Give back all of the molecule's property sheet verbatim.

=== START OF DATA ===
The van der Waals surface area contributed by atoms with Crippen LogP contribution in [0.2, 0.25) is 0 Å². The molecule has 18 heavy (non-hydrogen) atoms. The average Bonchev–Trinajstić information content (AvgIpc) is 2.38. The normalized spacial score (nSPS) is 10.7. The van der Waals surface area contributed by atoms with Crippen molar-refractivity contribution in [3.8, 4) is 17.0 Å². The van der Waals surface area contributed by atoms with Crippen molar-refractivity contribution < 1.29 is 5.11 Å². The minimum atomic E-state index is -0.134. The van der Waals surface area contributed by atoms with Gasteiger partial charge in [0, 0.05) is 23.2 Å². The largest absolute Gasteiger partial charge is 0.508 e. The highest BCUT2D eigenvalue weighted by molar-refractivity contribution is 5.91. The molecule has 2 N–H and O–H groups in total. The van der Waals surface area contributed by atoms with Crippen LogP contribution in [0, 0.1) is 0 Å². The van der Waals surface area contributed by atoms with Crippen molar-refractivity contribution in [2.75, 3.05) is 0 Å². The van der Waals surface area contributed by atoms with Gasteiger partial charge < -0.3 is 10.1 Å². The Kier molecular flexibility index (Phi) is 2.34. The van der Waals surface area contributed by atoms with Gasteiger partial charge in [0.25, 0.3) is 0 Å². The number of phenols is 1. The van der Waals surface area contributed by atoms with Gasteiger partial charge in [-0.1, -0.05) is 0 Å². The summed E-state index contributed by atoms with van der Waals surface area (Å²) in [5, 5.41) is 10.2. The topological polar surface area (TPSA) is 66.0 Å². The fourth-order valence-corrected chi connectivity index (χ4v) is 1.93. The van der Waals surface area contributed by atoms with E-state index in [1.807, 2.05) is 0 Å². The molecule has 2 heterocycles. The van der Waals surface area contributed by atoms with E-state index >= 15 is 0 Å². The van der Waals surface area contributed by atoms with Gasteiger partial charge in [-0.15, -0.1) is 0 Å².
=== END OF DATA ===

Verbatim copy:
The van der Waals surface area contributed by atoms with Crippen LogP contribution in [0.2, 0.25) is 0 Å². The molecule has 18 heavy (non-hydrogen) atoms. The average Bonchev–Trinajstić information content (AvgIpc) is 2.38. The normalized spacial score (nSPS) is 10.7. The van der Waals surface area contributed by atoms with Crippen molar-refractivity contribution in [3.8, 4) is 17.0 Å². The van der Waals surface area contributed by atoms with Crippen molar-refractivity contribution < 1.29 is 5.11 Å². The minimum atomic E-state index is -0.134. The van der Waals surface area contributed by atoms with Gasteiger partial charge in [0, 0.05) is 23.2 Å². The largest absolute Gasteiger partial charge is 0.508 e. The highest BCUT2D eigenvalue weighted by molar-refractivity contribution is 5.91. The molecule has 2 N–H and O–H groups in total. The van der Waals surface area contributed by atoms with Crippen LogP contribution in [0, 0.1) is 0 Å². The van der Waals surface area contributed by atoms with Crippen molar-refractivity contribution in [2.75, 3.05) is 0 Å². The van der Waals surface area contributed by atoms with Gasteiger partial charge < -0.3 is 10.1 Å². The Kier molecular flexibility index (Phi) is 2.34. The van der Waals surface area contributed by atoms with Gasteiger partial charge in [0.25, 0.3) is 0 Å². The number of phenols is 1. The van der Waals surface area contributed by atoms with Gasteiger partial charge in [-0.1, -0.05) is 0 Å². The summed E-state index contributed by atoms with van der Waals surface area (Å²) in [5, 5.41) is 10.2. The topological polar surface area (TPSA) is 66.0 Å². The fourth-order valence-corrected chi connectivity index (χ4v) is 1.93. The van der Waals surface area contributed by atoms with E-state index in [1.807, 2.05) is 0 Å². The molecule has 2 heterocycles. The van der Waals surface area contributed by atoms with E-state index >= 15 is 0 Å². The van der Waals surface area contributed by atoms with Gasteiger partial charge in [-0.15, -0.1) is 0 Å².